“First, Last and Deposit” is itself an effort to promote understanding, a quality that seemed to be in short supply in Santa Barbara when Hyoguchi moved to town with his single mother.

'The core reason why I wanted to do this movie was there’s a lot of people, wealthy people, who see homeless people or people just living in poverty and they say to themselves, 'Well that person is stupid,' or 'That person is amoral,' or 'That person is a drug addict,' or 'That person is lazy,' because they don't know anyone in that class, and they just kind of have these preconceived notions,” Hyoguchi said. “What I wanted to do was I wanted to give people the opportunity to meet these people, to really hang out with them, to spend quote-unquote quality time with people that they would normally not know.”

“First, Last” introduces Christine (Sara Wilcox) and her 13-year-old daughter, Tessa (Jessica White), soon after they move to Santa Barbara from Arizona. Christine’s boyfriend walks out, and her job as a grocery store cashier doesn't pay enough to cover the rent. Mother and daughter are unceremoniously evicted and are forced to live out of their car. To get by, they must put dignity aside and do things like sneak into the showers at the marina, with the aid of a sympathetic city parking attendant (played by former Toad the Wet Sprocket frontman Glen Phillips).

Besides the practical hardships of homelessness, “First, Last” explores the personal and emotional strains in ways reminiscent of Truffaut’s bleak “400 Blows,” with some plot twists that harken to 'The Bicycle Thief,” an Italian neo-realist classic from which Hyoguchi drew palpable inspiration. But most modern audiences might understandably associate the movie’s raw documentary quality with such recent PBS series as “An American Love Story” and 'The Farmer’s Wife.”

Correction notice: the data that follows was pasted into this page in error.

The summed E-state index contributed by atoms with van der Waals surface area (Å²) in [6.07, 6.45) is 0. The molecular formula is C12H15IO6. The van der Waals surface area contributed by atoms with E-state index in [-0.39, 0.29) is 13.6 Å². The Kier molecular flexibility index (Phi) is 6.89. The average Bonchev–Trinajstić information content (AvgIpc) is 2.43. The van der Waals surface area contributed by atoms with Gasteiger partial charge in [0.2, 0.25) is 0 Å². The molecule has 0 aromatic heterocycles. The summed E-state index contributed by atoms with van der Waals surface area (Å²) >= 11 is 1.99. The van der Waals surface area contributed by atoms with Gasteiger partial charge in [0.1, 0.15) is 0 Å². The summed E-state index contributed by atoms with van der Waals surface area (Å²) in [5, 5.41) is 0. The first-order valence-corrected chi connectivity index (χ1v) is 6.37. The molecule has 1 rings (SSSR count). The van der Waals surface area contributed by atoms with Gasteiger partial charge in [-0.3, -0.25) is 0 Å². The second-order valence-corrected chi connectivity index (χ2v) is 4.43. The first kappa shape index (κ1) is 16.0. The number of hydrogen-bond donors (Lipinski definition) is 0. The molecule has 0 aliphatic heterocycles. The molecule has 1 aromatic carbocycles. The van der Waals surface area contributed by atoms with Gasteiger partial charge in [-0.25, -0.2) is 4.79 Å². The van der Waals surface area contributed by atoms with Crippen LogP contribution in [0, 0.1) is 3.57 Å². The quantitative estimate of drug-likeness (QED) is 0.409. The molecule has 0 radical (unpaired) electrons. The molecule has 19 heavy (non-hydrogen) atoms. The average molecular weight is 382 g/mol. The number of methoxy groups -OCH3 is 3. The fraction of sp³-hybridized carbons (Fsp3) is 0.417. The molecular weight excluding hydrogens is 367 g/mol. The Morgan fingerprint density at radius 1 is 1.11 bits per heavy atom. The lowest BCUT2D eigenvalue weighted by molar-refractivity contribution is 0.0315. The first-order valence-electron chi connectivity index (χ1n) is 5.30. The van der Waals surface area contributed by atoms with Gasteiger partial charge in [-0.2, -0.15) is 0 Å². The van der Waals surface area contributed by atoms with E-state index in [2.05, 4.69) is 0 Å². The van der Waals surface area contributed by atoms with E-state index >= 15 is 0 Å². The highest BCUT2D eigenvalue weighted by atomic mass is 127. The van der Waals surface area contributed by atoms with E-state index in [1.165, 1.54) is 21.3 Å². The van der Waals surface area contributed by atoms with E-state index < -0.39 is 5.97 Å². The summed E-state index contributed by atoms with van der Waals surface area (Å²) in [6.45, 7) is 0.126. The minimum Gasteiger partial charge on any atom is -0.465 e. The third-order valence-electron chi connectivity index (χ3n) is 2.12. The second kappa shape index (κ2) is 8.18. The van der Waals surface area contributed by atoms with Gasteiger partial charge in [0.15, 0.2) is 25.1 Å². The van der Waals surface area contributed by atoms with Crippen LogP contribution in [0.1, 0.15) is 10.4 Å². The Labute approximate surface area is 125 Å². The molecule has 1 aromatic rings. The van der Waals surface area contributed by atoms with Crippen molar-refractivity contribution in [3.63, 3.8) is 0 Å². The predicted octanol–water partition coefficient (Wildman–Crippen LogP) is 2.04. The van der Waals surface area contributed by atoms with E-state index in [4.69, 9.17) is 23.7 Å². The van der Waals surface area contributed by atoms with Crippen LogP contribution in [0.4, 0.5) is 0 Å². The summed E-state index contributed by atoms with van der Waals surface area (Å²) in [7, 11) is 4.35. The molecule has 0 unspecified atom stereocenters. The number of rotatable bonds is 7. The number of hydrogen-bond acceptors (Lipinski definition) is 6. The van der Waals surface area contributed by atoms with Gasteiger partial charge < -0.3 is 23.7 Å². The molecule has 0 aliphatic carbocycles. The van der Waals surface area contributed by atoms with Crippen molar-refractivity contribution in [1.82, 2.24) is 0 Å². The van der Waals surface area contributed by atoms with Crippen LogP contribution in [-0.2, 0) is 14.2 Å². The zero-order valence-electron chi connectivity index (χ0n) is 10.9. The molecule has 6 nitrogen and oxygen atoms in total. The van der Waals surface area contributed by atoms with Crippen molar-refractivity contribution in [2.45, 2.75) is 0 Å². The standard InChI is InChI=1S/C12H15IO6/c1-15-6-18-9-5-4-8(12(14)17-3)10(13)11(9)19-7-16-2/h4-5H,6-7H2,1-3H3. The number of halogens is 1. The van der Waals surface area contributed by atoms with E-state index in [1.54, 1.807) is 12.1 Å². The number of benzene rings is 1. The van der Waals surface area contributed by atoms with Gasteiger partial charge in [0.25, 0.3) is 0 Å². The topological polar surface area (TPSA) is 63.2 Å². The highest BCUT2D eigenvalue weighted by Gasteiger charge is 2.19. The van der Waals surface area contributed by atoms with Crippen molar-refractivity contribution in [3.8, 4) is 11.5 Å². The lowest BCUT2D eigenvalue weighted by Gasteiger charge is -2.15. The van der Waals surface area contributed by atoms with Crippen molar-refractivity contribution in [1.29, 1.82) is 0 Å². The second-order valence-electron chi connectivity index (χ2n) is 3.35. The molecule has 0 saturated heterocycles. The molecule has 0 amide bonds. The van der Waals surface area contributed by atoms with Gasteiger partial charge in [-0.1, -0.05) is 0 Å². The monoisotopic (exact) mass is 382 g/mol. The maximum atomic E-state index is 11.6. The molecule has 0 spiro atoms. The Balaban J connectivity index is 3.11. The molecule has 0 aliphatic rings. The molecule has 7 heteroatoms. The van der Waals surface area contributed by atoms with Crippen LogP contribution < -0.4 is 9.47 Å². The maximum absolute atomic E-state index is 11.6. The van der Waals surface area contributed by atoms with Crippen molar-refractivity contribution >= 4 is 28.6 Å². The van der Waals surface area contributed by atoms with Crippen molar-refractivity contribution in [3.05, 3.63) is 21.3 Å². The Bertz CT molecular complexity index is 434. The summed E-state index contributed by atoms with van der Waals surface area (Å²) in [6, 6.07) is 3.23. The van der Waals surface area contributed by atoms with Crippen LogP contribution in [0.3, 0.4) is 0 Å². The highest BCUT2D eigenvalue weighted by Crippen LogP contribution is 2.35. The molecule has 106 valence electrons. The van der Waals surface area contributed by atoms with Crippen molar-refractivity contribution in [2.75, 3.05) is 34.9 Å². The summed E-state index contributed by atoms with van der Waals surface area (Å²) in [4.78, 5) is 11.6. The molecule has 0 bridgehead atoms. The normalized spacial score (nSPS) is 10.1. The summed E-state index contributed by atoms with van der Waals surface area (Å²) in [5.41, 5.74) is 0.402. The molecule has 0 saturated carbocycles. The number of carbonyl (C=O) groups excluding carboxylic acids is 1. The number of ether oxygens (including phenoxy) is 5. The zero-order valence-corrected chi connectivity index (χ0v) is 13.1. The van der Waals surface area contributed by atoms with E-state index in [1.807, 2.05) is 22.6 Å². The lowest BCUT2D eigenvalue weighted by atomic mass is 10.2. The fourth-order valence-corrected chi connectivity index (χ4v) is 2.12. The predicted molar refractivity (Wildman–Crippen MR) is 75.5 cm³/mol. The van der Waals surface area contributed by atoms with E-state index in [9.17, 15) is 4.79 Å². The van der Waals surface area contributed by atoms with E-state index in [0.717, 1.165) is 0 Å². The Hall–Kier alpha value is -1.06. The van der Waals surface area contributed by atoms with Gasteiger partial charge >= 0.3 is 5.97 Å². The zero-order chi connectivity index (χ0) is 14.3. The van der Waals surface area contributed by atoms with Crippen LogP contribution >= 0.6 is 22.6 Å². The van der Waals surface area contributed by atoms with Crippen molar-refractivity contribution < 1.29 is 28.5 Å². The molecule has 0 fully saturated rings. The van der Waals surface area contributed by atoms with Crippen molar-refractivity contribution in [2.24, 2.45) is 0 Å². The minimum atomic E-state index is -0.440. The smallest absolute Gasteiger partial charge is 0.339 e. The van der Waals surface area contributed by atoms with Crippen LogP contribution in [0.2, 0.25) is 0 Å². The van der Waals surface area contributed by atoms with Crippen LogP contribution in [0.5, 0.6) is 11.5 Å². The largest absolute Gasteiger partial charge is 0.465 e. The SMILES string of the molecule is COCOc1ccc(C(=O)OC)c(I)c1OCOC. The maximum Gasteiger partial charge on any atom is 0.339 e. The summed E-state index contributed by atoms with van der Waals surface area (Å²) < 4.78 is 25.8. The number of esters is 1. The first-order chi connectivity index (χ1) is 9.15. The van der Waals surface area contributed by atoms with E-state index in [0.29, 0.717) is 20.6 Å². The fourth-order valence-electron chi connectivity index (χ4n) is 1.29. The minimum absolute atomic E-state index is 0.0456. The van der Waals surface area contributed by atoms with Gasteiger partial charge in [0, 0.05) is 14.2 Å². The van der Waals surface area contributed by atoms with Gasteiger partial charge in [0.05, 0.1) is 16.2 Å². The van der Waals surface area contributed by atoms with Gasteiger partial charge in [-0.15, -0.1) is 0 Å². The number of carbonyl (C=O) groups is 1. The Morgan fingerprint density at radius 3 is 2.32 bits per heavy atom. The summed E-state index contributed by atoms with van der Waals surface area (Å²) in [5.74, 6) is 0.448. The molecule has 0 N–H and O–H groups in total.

Hyoguchi gets an added stylistic boost from the digital format’s familiar-looking newscast quality and from the little camera’s ability to shoot unobtrusively. In the dim, cramped confines of a Toyota station wagon, where mother and daughter are forced to bed down, it’s as if you, too, are snuggled up with them, their anxieties and disbelief.


Santa Barbara’s sparkling skies and picturesque vistas add an ironic backdrop to the human struggle unfolding on screen. The effect is plainly sobering to a coastal California audience accustomed to wearing blinders, or at least Ray Bans, when it comes to the hell some people may go through despite the paradisiacal settings. Yet Hyoguchi’s take on the perennial theme of good people who fall on hard times is much more than a provincial public service message, as evidenced by its acceptance into the selective Los Angeles festival. Nor is the script, based on producer Hecht’s story concept, solely about contending with homelessness. Much of the drama centers on parent-adolescent tensions — a clear “400 Blows” parallel — and on Tessa’s quest for acceptance by her new, well-to-do junior high peers.